Don’t Be A Radioactive Waste of Space

December 5, 2013
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Not for nothing but one might think that after the bombing of Hiroshima and Nagasaki, Japan would be more sensitive to the implications of radiation than any other place on earth.

The Fukushima incident nipped that speculation all to hell. It doesn’t take a scientist to surmise that nuclear power plants are dangerous. Here, there and everywhere, hazardous materials are potentially, well, hazardous!

mushroom cloud

I grew up in New Mexico, near Los Alamos, where classified work towards the design of nuclear weapons is undertaken. In 2011, when wild fires began to encroach on areas where toxic waste barrels are stored, my husband and I decided it would be a good idea to leave the state.

That said, if we had the history of nuclear bombs being dropped on our cities and the effects if radiation in our bloodlines rather than the faint nagging worry of the possibility of a nuclear disaster, we might be very different people. Different people with a much more visceral attitude toward the potential that was being amassed in our back yard.

As more information is released concerning the particulars of the Fukushima plant, it makes me wonder about the oversights and negligence that must take place at all nuclear power plants. The upkeep of such a place seems to be nearly impossible. The implications of storing radioactive waste materials are daunting enough, let alone maintaining a reactor…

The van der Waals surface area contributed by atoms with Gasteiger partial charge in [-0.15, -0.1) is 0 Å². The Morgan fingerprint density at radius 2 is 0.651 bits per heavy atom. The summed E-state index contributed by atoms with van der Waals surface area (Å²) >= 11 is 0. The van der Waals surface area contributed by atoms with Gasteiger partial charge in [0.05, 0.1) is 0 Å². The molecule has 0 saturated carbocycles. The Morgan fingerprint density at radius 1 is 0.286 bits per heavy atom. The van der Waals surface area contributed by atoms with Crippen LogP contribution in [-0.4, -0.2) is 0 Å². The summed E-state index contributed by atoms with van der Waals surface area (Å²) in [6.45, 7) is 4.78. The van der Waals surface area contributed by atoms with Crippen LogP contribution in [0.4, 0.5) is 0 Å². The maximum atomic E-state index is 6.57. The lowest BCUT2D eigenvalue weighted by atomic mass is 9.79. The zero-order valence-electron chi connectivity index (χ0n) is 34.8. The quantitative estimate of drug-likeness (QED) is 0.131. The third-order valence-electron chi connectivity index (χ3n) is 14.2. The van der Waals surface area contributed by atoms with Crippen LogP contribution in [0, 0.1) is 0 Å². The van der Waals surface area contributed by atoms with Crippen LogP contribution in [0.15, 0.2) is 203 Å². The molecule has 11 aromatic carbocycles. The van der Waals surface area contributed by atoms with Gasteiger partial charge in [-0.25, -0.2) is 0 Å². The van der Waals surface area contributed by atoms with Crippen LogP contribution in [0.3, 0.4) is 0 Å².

While the very notion of safe nuclear power plants defies logic, I am stunned that Japan would create a place on Japanese soil to house such a monster, for emotional reasons. It seems like the Japanese people would be the first in line to advocate for a nuclear free world. Japanese government included.

As the effects of radiation from the Fukushima disaster continue to spread throughout the oceans and spills out into the food we eat and the air we breathe, it seems timely, in fact likely too late, to argue against nuclear energy world wide.

Even from a twisted political viewpoint, now is the time to base a platform on the eradication of existing power plants and the careful elimination of potentially all life on earth-threatening nuclear-fueled projects. If environmental concerns have been too unpopular in the past, the time seems ripe for an overwhelming shift in that contest.

Let us not be touched by unavoidable radiation in this way and continue, as Japan has done, to continue playing ball with the dark hand of death. We have had no bombs dropped directly upon us. Yet. But clearly it is time to pay attention to the threat of unplanned, unexpected, accidental possibilities of all the power plants and storage facilities that are all over the world.

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